DO NOT let cheap freight rates or low logistics costs for services such as warehousing, ocean freight, air freight or other service be the sole determinate for which forwarder you choose. Freight forwarding is a service just like choosing a software vendor, and must be treated as such when inquiring and seeking out a freight forwarder as your partner. Many freight forwarders offer teaser rates to customers in the hopes of roping them in and then charging higher prices for other services or destination fees, which is incredibly unethical and time consuming for companies to resolve. Your freight forwarder will be your “outsourced” logistics company and must therefore have a full understanding of your company’s operations, requirements, and processes. The only way they can do that properly is if you provide them with all the information they need in order to properly scope out your logistics needs.
Picking the right freight forwarder will help your company focus on its core competency since freight rates are somewhat commoditized and service is paramount to price in logistics. The right freight forwarder should be experienced enough to balance your company’s operational, speed and cost requirements, various shipment choices including ocean, truck, rail, barge, or plane.
Keep in mind that when it comes to compliance, your freight forwarder is there to guide you and offer its know-how and experience, but they are not your compliance department. You are ultimately responsible for declaring your cargo and whether or not it requires any sort of export license. Not complying with import or export controls can put you in violation and result in heavy penalties.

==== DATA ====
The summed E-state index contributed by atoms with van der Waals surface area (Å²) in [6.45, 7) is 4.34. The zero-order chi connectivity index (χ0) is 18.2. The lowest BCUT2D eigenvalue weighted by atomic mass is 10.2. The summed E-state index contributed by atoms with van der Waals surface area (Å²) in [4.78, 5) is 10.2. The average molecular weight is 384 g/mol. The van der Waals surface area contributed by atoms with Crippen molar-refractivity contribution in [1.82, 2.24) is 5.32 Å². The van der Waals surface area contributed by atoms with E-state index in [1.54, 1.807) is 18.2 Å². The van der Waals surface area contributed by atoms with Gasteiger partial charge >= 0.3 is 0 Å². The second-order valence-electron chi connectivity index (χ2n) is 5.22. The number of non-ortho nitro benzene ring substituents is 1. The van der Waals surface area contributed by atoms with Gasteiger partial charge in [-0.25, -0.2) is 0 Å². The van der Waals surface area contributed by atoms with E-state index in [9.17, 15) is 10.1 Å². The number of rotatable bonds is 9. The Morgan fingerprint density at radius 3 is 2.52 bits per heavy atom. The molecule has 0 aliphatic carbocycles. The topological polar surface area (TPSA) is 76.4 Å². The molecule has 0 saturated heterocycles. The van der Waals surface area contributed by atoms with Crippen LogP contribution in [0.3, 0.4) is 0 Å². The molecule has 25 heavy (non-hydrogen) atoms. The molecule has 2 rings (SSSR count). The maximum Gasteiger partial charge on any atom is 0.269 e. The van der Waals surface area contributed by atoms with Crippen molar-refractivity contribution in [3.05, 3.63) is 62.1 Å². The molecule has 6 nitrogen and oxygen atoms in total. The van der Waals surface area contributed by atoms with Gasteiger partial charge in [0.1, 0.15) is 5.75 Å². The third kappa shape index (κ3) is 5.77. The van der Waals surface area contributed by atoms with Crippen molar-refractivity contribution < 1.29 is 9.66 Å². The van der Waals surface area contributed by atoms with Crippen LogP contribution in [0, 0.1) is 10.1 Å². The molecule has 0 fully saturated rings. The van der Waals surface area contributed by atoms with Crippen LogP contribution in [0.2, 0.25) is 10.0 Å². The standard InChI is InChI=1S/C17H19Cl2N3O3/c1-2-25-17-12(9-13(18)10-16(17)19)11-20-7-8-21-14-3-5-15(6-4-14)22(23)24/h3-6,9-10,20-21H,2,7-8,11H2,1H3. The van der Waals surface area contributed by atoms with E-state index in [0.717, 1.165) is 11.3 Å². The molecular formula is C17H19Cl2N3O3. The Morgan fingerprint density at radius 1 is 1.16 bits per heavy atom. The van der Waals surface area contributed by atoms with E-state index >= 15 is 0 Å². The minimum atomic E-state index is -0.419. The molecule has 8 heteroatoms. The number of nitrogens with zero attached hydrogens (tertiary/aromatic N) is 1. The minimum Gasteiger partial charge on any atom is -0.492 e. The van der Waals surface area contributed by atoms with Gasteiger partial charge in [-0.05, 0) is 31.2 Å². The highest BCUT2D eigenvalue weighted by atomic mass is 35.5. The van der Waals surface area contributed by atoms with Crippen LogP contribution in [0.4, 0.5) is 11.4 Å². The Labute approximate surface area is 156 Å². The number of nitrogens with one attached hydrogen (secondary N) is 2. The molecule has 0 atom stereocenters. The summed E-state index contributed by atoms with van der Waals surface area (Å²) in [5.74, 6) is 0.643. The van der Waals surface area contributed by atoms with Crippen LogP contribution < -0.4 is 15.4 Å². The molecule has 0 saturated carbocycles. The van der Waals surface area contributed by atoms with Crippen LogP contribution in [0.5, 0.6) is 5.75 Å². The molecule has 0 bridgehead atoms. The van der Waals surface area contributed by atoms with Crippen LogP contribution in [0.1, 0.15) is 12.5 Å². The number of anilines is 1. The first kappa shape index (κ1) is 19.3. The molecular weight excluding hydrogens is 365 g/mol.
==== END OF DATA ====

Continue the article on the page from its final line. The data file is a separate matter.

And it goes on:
Additional Tips for Export Compliance:
Regulators will hold the exporter responsible (not the forwarder) if information submitted to U.S. Customs for imports or exports are mis-declared or inaccurate. Forwarders rely and declare based on information they are provided by the exporter or shipper of record. Become familiar with U.S. export regulations and where your company falls under those regulations and what your responsibilities and duties are to the transaction. Many exporters believe that once a shipment leaves their dock that they are not responsible for any part of the transaction. This is false, many times the exporter, even though the incoterms is Ex-Works, is considered the U.S. Principal Party of Interest (USPPI) and is therefore responsible that the Electronic Exporter Information (EEI) submitted through the Automated Export System (AES) is filed correctly for each of its shipments. The best way to ensure proper declaration of your shipment is to give an accurate Shipper’s Letter of Instruction (SLI) to your forwarder or your customer’s forwarder.
Freight forwarding is one of the most important elements in an import/export business. Ensuring prompt and secure delivery of goods from one place to another is critical to manage the multitude of logistical challenges. Though established entrepreneurs are familiar with the ins and outs of shipping, start-up companies may find it intimidating to handle the intricacies involved in the process.
Here are some common questions that can guide you through the process of freight forwarding:
How much does it cost to transport goods from one country to another?
The transit time required for the shipment depends upon the mode of transportation you choose. Air Freight could be more costly than sea or land freight. The type and weight of cargo you want to transport may also affect the overall cost of freight forwarding.
How long will it take for my shipment to get to its destination?
Air freight usually takes around 4 to 6 days whereas sea freight may take up to a month to reach its destination. However, the transit times are not constant and may vary according to the destination of the cargo.
How can I choose the most efficient mode of transportation?
There are a lot of factors that determine the most feasible and cost-effective mode of transportation for your goods. These may include the nature of goods, size, volume, consumer demand, customs regulations etc.
What is a bill of lading?